The Omlet Blog

How Much Exercise Do My Guinea Pigs Need?

  
  

Guinea pigs are not built for marathons, but they still love to exercise those little legs. Given enough space, they will not need any extra exercise equipment, so hamster-style wheels and balls are not required (and can, in fact, be very dangerous for guinea pigs). What they do need, though, is a combination of hutch and run – and, ideally, extra tunnels, too – to give them plenty of exercise space.

Guinea pig exercise is all about exploring and interacting. They are very sociable animals, moving around their enclosure in groups or dashing away on little adventures of their own. Being instinctively nervous and alert animals has the side effect of making them very active. If there’s a strange noise or sudden movement, they are likely to dash for the safety of a familiar corner.

How Much Space Do Guinea Pigs Need To Exercise In?

The floor area for a hutch containing two guinea pigs should be a minimum of 0.75 square metres. The hutch is where they’ll spend much of their time, so the bigger the living quarters, the better. The indoor part of a hutch is only half the story, though, and guinea pigs need some outdoor space, too. It is recommended that they should have at least three hours free-ranging time each day. This is easy to arrange if you combine a hutch and run, and an all-in-one living space such as The Eglu Go Hutch for Guinea Pigs is the ideal option.

Guinea pig runs can also be linked to outdoor playpens using an arrangement such as the Zippi Guinea Pig Tunnel System. This kind of flexible system allows you to construct anything from a simple A to B tunnel, to a full-blown maze. You can also accommodate fun features in your tunnel set up, such as lookout posts and feeding stations.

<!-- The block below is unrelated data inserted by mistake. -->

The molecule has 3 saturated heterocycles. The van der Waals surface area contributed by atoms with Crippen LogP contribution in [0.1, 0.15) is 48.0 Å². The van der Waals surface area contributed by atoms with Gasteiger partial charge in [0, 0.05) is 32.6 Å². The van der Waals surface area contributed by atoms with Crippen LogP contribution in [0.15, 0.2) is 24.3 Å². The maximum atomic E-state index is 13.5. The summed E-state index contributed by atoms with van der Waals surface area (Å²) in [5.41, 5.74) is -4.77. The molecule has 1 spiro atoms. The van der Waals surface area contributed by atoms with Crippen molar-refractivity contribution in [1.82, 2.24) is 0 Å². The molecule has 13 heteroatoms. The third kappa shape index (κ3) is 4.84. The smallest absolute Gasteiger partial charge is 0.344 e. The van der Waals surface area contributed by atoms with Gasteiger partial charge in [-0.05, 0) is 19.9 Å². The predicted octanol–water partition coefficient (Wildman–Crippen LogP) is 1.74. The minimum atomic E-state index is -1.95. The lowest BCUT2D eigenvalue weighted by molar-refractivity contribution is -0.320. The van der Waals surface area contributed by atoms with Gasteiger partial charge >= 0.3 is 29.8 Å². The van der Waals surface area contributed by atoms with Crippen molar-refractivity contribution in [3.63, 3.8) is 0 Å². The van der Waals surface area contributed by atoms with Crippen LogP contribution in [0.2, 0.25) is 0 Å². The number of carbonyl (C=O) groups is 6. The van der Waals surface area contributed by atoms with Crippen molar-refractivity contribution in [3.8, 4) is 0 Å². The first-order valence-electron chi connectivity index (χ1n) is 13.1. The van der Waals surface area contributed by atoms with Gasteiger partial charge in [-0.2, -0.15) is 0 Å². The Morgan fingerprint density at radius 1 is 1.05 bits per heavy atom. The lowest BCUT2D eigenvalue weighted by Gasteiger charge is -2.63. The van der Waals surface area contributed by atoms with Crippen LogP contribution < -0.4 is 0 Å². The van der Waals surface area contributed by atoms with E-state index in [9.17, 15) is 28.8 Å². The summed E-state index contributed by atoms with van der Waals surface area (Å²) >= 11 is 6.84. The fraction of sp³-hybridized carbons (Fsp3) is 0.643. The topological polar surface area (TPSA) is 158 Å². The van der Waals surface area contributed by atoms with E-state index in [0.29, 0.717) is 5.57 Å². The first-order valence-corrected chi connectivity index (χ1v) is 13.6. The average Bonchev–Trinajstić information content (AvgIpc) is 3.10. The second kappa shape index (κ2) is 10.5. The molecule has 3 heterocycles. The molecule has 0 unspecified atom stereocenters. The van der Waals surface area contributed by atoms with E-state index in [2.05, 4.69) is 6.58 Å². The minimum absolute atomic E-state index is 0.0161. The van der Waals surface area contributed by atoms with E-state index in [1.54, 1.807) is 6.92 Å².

For a pair of Guinea pigs, a one- to two-metre-square run provides ample space. If you are able to give the pets more space than this, they will only really use it fully if it has plenty of tunnels and bolt holes to head for – guinea pigs don’t like to be too far away from somewhere safe and cosy, and will not usually roam in a large garden. What you can do in a large space, though, is construct an obstacle course or maze of tunnels, giving your pets endless fun and exercise.

Encouraging Guinea Pigs To Exercise

Guinea pigs are more inclined to run around and have fun if they have companions to play with, So, rule number one for ensuring that your pets get enough exercise is to provide them with at least one playmate. In the wild, extended family groups tend to number at least 10, but you should always keep the numbers to a level dictated by the size of the hutch and run. You need to get the mix right, as a male and a female will inevitably mate, which has obvious consequences in terms of space and mouths to feed.

Groups of males or groups of females are the best option. A castrated male will mix very happily and placidly with females, and any small disagreement and scuffles among your guinea pigs is unlikely to result in injury, and is all part of their exercise routine.

Incorporating hiding places in your run/hutch/tunnel set up is an important detail. Guinea pigs instinctively have one eye on a safe bolt-hole when they are out and about, and scurrying back to safety is probably their most strenuous form of exercise.

You can encourage your pets to scout around and stretch their legs by putting interesting objects in their run, such as hay balls, wicker toys stuffed with treats, chews, tunnels and simple hideaways in the form of terracotta caves and igloos. They will also play happily with the cardboard tubes from the inside of loo-rolls and paper towels, or a simple cardboard box, especially if these items are stuffed with hay and fresh veggie treats.

One of the things that gives guinea pigs such a unique character is their loveable combination of endless inquisitiveness and nervousness. They follow their noses, explore everything, and then dash back to safety, making those wonderful wheep wheep sounds as they do so. With this mixture of playing and bolting, their exercise needs are easily met – all you need to do is provide the hardware.

This entry was posted in Guinea Pigs